- Associated Press - Friday, October 24, 2014

RALEIGH, N.C. (AP) - Plans for high speed train service in North Carolina and Virginia seem to be starting slowly.

The News & Observer of Raleigh reported (http://bit.ly/1D6M4oI) that leaders from the two states are not sure where to find the $4 billion it would take for service from Raleigh to Richmond, Virginia.

They are looking to start with slower trains, in hopes of getting a faster service later.

Those working on the idea met in Raleigh on Thursday.

A planned 163-mile route from Raleigh to Richmond would use trains that could travel 110 mph on tracks that would be 35 miles shorter than the current line Amtrak uses.

That plan would require new rails and 100 new bridges under or over the roads the cross the tracks.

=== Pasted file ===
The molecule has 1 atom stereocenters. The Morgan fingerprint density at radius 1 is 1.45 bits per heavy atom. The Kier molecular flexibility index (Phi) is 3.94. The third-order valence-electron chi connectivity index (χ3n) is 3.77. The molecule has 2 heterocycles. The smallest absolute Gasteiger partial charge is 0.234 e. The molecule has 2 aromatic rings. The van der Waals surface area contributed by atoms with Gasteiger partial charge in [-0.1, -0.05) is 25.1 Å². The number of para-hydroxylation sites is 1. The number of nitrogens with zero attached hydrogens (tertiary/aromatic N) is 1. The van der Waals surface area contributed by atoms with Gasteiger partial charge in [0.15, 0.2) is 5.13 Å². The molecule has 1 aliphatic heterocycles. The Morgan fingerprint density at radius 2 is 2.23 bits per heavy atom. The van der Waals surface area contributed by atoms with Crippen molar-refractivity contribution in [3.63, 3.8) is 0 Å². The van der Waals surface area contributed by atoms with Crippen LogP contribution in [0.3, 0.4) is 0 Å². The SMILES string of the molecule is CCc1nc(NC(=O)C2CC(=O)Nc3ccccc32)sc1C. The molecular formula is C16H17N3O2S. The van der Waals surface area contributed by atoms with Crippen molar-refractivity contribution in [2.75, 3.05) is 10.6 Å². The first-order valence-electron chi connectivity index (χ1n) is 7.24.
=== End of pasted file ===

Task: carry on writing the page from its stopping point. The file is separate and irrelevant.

Those at the meeting plant to take a slower, incremental approach to improving the service.

The initial goal is to improve a CSX freight line from Raleigh to Norlina near the Virginia border. There also are plans to restore tracks that were removed in the 1980s between Norlina and Richmond.

Officials hope to have a plan by 2017 to start trains that could run at speeds of up to 79 mph, with hopes for phasing in improvements that would allow faster trips later.

A study will compare project costs against expected ridership and other benefits.

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Information from: The News & Observer, http://www.newsobserver.com

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